Optimism is part of that mix. The leader needs to hold a vision (and a plan) to achieve the goal even when challenges emerge. That said, too much optimism can be detrimental and derail success if it over-rides reality and planning for obstacles. For instance, the leader who refuses to identify, plan for and address risks and potential challenges can put the company at risk (and their success as well). It’s important to balance optimism with reality – keeping an eye on the goal and vision while also being aware of potential risks and being prepared and nimble enough to address obstacles (foreseen or unforeseen).
How can a more introverted leader still exude a positive mindset to their employees?
Positivity and negativity are equal opportunity players and not exclusive to any one type of personality. An extrovert can experience and convey just as much negativity as any introvert. And vice versa – a quieter type might show great strength and positivity in their mindset, behaviors and habits. Positivity shows up in words, gestures and behaviors and even in one’s mental and emotional state. One does not need to be outgoing or exuberant to show authentic positivity. A smile, a warm word, a quiet acknowledgment – these can have powerful results.
One’s inner emotional state can have profound impact on others – even if one is quiet in nature. Human beings have powerful neural networks that can be picked up from others – even without a word said. If you are authentically positive, trust-worthy and trusting, your people will pick that up from you even if you of a more introverted nature. That said, it is still important for the quieter, more reserved leader to make sure they get out of their “cave” (office) and connect with their people. Be it one on one or in other ways, it is critical to be a connected leader, in touch with their people.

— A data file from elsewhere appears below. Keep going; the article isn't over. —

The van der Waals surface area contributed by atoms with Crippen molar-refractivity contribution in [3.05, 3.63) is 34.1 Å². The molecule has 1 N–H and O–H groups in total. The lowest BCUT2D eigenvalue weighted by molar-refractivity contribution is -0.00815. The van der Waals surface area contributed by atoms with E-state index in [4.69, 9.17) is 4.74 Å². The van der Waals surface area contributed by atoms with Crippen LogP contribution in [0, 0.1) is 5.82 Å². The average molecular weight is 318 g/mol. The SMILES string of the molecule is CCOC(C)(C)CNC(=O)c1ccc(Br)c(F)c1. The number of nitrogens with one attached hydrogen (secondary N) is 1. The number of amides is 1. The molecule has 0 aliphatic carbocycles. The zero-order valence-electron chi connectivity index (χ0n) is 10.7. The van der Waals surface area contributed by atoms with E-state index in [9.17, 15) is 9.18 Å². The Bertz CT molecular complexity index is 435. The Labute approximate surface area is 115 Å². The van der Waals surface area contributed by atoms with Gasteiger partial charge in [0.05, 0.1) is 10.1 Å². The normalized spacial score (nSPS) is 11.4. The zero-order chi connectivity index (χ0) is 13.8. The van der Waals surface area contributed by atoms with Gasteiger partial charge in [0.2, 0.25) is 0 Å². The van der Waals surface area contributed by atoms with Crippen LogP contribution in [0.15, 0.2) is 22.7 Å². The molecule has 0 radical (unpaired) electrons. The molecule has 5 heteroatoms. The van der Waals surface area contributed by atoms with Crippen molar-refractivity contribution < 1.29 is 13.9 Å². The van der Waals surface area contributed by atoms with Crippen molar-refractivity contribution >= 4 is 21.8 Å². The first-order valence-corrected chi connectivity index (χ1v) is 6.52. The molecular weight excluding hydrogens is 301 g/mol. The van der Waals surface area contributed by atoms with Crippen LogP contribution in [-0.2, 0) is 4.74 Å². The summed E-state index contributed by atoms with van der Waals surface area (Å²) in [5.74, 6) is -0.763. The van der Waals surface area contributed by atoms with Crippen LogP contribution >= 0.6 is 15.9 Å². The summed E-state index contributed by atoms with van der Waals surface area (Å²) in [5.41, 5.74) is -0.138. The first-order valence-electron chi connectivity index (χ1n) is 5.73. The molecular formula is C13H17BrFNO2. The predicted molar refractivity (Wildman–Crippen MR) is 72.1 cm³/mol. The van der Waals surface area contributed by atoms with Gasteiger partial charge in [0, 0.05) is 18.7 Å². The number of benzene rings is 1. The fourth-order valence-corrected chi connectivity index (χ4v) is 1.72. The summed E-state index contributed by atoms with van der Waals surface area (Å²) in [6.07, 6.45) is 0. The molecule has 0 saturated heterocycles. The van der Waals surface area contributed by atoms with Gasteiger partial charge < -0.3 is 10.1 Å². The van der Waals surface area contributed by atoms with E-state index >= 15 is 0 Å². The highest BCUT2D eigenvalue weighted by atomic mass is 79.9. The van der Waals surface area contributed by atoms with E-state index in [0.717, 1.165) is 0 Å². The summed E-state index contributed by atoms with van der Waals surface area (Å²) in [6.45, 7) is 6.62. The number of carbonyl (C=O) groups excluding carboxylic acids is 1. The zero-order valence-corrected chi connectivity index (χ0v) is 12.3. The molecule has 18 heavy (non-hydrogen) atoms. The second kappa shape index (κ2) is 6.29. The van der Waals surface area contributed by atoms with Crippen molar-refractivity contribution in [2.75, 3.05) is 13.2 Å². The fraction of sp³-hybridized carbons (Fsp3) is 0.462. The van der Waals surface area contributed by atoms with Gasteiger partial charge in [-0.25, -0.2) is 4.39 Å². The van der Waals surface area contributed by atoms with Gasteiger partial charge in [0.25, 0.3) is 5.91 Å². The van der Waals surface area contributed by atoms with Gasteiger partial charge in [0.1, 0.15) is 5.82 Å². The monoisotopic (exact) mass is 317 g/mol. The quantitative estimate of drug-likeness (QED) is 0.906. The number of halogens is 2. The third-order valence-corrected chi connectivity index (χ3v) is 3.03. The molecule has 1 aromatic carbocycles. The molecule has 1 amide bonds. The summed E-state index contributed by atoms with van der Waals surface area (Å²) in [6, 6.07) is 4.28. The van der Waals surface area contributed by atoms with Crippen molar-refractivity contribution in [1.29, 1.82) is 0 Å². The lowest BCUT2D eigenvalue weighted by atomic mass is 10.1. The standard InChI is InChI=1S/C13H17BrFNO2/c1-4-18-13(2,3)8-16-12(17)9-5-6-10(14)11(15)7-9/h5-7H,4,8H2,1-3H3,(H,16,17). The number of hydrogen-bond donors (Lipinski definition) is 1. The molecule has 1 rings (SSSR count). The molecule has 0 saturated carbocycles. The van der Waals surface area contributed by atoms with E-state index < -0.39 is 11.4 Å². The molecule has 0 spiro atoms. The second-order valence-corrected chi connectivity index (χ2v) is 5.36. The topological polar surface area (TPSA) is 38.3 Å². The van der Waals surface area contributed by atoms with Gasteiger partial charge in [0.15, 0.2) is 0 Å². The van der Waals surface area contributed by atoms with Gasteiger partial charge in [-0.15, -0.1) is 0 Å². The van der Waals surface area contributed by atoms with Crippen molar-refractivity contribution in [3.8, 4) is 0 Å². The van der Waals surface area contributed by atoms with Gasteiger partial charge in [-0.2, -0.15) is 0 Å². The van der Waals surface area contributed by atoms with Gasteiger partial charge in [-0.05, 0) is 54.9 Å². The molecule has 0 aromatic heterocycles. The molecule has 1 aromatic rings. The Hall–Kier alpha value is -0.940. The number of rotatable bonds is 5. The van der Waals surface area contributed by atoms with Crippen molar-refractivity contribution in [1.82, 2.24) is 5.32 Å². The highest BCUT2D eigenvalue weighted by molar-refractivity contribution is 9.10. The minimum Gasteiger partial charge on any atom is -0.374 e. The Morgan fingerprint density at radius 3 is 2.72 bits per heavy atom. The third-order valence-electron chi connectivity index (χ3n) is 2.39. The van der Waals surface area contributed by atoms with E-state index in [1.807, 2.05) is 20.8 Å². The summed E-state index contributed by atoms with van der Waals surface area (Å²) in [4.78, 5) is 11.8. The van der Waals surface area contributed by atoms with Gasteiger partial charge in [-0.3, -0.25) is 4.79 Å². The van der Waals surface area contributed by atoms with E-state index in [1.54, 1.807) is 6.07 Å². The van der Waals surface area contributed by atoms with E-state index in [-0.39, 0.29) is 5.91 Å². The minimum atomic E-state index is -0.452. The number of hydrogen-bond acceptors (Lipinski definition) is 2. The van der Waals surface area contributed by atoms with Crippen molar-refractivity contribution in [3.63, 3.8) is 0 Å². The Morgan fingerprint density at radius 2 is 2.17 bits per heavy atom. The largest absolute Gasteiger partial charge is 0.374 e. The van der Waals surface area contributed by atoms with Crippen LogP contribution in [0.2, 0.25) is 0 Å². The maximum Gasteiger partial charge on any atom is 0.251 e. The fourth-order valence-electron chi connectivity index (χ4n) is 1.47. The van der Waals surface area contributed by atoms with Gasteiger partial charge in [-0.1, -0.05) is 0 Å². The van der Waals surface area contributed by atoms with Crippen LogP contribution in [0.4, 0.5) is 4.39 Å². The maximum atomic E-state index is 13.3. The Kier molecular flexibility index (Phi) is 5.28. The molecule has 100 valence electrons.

How do you address leadership mindset in your training programs?
Leadership mindset is a critical part of what I call “Leadership-ability”. One can not authentically show up as an authentic leader without a leadership mindset. In my coaching work, training programs and talks, I distinguish and integrate both the mindset and the skill set of the leader. I also draw extensively from fields such as emotional intelligence, neuroscience (as it relates to leadership, personal and professional efficacy and communications), as well as the science of positivity.
For example: Increasingly, leaders are asked to coach their people and build capacity. One cannot effectively coach without standing in a particular mindset. The leader needs to see and champion their talent’s potential and to help them grow and see their potential even at times when the individual may not, in the moment, see it themselves. Skills never travel alone! In nearly all facets of leadership (skills, presence, etc.), there is a mindset component. I encourage my clients (in coaching and training) to become reflective leaders. To learn to pause, reflect, challenge assumptions and invest more thinking effort so as to mitigate reactive responses that may not be as productive as a reflective response. The leader needs to be truly committed to being a great leader and not just “act” like one.
What are some ways to assess the mindset of leadership?
There are thousands of assessments on the market today. A great many are valuable but none should be used to label or “size up.” My coaching practice uses a range of assessments to augment the learning. I am certified in both the EQi assessment as well as VIA Strengths. An approach I find very helpful is the Discovery meeting. The client is asked to complete a discovery questionnaire that has reflection questions on a range of issues. This reveals a great deal about the client both to him/herself and to be as his/her collaborative thinking partner. As well, as a certified/trained/experienced coach and with decades of professional communications experience, I learn a tremendous amount just from conversations. I listen for the client’s beliefs in their statements – their values, awareness, preferences, character strengths – as well as potential blind spots, limiting beliefs and more.